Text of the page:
I am wondering what notation I should use when writing that some variable is an integer within some range. What is the most common way to do this? Here are some ideas I have but I'm not sure what the usual convention is.

For example, an integer on the interval [0,29], would I denote it as:

$$ x\in [3,29]\cap \mathbb{Z} $$ or something of the sort like $$ x \in \{ k \mid k \in \mathbb{Z} \wedge k \geq3 \wedge k\leq29\} $$ or some combination of both maybe? I know different standards exist but I'm sure there's a "most common one" which I could use, the first that I wrote is the one I've been using so far in texts for personal re-reading. Is it more useful to write it in words when writing something for others to read?

"Let x be an integer less than 30, greater than 2..." or something similar.

Bonus question:

Does this change when talking about strictly natural numbers on a range, how about non-negative integers? i.e x is in a range of [1, n] or [0, z] (where n is some natural number and z some integer), obviously you can change the set in the example but hey, maybe there's a different convention for those. So something like:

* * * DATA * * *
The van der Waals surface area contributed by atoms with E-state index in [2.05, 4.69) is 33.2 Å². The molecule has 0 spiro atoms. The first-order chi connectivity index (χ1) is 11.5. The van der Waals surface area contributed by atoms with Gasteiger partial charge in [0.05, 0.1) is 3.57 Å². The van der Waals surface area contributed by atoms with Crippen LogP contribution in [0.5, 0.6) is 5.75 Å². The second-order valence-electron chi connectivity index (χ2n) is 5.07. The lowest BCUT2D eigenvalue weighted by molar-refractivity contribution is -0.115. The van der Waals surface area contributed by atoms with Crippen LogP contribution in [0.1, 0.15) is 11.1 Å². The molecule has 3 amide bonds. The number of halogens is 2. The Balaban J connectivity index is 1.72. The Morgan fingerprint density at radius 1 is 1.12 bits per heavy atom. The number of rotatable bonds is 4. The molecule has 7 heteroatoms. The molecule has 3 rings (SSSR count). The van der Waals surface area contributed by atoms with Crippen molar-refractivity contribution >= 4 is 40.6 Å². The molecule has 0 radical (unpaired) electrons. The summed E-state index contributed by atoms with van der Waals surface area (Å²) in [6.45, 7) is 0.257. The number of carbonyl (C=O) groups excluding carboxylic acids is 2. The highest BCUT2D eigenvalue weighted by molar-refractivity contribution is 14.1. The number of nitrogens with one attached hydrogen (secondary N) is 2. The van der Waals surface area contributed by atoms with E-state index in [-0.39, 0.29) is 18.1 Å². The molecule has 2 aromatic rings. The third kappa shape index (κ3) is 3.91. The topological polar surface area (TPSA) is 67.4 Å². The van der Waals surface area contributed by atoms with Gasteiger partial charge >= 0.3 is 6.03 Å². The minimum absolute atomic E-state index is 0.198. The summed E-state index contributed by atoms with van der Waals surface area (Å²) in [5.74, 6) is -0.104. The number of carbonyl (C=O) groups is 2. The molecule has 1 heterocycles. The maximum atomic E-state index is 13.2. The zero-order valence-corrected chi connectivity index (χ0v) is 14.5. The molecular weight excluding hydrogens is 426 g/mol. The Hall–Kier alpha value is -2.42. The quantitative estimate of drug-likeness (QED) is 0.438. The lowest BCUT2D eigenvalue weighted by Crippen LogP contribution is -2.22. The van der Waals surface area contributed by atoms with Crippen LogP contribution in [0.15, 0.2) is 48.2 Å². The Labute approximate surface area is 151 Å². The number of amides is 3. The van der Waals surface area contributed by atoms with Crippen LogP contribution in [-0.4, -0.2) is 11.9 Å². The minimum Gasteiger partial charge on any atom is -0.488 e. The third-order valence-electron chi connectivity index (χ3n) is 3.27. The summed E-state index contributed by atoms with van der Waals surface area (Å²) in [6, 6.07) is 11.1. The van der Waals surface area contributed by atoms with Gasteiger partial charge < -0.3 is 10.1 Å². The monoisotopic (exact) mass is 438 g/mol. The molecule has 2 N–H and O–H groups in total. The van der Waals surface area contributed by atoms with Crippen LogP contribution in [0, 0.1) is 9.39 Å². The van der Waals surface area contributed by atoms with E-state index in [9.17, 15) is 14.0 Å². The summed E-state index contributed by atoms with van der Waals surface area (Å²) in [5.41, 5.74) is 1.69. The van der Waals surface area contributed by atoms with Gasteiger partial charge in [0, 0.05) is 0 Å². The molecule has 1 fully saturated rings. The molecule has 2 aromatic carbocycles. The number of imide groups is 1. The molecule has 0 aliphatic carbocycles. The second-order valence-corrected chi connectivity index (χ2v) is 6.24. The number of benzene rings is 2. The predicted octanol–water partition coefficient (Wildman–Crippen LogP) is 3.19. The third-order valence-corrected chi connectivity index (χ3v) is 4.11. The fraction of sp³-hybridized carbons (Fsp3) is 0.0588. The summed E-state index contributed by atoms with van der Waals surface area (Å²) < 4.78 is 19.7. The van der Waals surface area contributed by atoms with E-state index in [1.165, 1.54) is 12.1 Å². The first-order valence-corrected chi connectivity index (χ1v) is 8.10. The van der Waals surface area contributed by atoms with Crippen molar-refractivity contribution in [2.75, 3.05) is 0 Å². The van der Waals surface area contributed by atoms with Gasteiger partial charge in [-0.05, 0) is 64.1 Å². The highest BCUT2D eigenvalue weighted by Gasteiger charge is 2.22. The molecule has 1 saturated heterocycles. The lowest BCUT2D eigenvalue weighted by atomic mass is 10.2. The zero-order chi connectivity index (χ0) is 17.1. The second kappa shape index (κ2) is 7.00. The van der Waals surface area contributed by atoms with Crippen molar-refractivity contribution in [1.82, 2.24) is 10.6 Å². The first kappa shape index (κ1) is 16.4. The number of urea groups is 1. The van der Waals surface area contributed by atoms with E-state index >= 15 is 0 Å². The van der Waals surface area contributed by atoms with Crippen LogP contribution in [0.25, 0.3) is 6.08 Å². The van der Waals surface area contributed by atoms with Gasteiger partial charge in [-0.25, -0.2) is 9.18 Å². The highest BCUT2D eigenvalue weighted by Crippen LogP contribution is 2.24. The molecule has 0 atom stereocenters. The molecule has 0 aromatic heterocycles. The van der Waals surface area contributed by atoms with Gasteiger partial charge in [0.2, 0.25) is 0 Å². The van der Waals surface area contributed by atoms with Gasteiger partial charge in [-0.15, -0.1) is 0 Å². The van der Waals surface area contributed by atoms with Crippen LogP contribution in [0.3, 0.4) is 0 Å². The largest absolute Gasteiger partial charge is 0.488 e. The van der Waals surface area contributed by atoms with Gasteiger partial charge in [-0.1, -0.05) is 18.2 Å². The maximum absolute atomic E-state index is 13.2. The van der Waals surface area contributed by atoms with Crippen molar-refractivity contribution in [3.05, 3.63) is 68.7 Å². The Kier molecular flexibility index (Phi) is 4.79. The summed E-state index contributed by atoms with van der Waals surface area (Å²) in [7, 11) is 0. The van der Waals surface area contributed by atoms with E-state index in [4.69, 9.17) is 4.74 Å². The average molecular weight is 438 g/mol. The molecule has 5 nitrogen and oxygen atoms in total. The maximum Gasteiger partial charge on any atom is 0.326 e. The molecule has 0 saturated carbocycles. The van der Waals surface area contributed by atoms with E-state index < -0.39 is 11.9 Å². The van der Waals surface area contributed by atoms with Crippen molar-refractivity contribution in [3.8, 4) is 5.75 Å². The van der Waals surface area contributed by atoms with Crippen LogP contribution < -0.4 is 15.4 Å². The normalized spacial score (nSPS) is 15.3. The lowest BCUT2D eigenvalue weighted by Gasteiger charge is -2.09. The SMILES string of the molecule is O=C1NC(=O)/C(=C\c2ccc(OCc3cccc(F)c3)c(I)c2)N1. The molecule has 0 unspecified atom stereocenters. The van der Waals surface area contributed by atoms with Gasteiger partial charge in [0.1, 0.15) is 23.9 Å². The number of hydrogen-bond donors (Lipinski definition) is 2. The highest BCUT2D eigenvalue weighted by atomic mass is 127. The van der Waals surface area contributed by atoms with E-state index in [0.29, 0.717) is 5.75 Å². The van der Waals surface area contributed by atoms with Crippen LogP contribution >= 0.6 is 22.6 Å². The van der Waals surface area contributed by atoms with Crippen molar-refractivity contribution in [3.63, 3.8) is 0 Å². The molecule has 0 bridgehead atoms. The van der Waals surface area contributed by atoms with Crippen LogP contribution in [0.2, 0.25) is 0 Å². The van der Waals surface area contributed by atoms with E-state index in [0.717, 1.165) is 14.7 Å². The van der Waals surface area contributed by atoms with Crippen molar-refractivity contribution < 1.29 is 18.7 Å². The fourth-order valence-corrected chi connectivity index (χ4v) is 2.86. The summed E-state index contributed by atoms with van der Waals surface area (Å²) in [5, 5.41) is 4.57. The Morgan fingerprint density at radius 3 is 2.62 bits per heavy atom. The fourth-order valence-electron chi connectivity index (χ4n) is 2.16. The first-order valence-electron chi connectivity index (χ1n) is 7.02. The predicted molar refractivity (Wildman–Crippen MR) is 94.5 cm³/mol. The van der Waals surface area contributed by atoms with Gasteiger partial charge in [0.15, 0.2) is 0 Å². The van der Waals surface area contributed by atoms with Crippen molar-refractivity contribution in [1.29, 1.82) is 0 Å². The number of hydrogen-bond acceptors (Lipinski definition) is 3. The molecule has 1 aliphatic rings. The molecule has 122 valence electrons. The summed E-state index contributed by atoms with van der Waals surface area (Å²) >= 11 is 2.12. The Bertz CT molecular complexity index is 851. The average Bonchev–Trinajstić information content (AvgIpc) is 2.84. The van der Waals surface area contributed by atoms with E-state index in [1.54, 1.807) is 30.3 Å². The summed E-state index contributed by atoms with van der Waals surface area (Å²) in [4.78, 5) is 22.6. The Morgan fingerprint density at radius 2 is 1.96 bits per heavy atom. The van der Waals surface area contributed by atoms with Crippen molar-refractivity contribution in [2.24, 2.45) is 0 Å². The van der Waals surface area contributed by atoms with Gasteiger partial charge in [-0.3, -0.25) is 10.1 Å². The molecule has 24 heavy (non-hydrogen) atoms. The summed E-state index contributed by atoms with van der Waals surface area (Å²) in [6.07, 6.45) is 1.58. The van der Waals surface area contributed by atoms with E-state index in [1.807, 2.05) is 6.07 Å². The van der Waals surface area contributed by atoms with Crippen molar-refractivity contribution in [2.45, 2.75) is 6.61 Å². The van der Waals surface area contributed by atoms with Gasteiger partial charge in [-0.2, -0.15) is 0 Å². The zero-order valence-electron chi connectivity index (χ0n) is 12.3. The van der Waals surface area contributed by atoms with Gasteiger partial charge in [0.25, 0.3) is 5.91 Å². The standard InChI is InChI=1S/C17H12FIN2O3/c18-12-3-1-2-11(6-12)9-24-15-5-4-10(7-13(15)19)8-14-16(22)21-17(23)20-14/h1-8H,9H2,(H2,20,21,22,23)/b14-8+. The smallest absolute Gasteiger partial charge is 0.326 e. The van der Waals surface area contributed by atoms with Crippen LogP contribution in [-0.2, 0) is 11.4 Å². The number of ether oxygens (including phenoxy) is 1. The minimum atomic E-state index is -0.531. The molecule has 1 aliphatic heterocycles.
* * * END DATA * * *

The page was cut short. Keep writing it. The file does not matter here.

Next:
"Let x be a natural number less than 30"

This is a little bit of a messy text but hopefully the question is clear

  • 1
    $\begingroup$ Square bracket notation $[a,b]$ is the one I've seen used, with the author making a one-time, up-front declaration that for the given article, the notation $[a,b]$ denotes $\{x \in \mathbb{Z}\mid a \le x \le b\}$. In any case, if you choose some brief notation, and if it's for public consumption, you should declare it in advance. $\endgroup$
    – quasi
    Jan 29, 2018 at 18:04

2 Answers 2


At least in Belgium, high schoolers get taught that $n \in [a, b]$ is the standard notation for a given range of real numbers, so I wouldn't use it straight away. As others have pointed out though, introducing it beforehand is probably the best way to go from a practical standpoint. In my personal opinion, "Let $x \in \mathbb{N} \cap [a, b]$" is the least ambiguous but to people who grew up with $[a, b]$ it'll probably come over as convoluted.


I personally use $[n,m]$ (introducing it once as a notation beforehand), and have seen it used quite often in papers in my field (theoretical computer science). (Moreover, the notation $[n] = \{1,\dots,n\}$ is also pervasive).

However, as an alternative, according to Wikipedia the notations $[n..m]$ or $\{n..m\}$ seem to be at least semi-standard.


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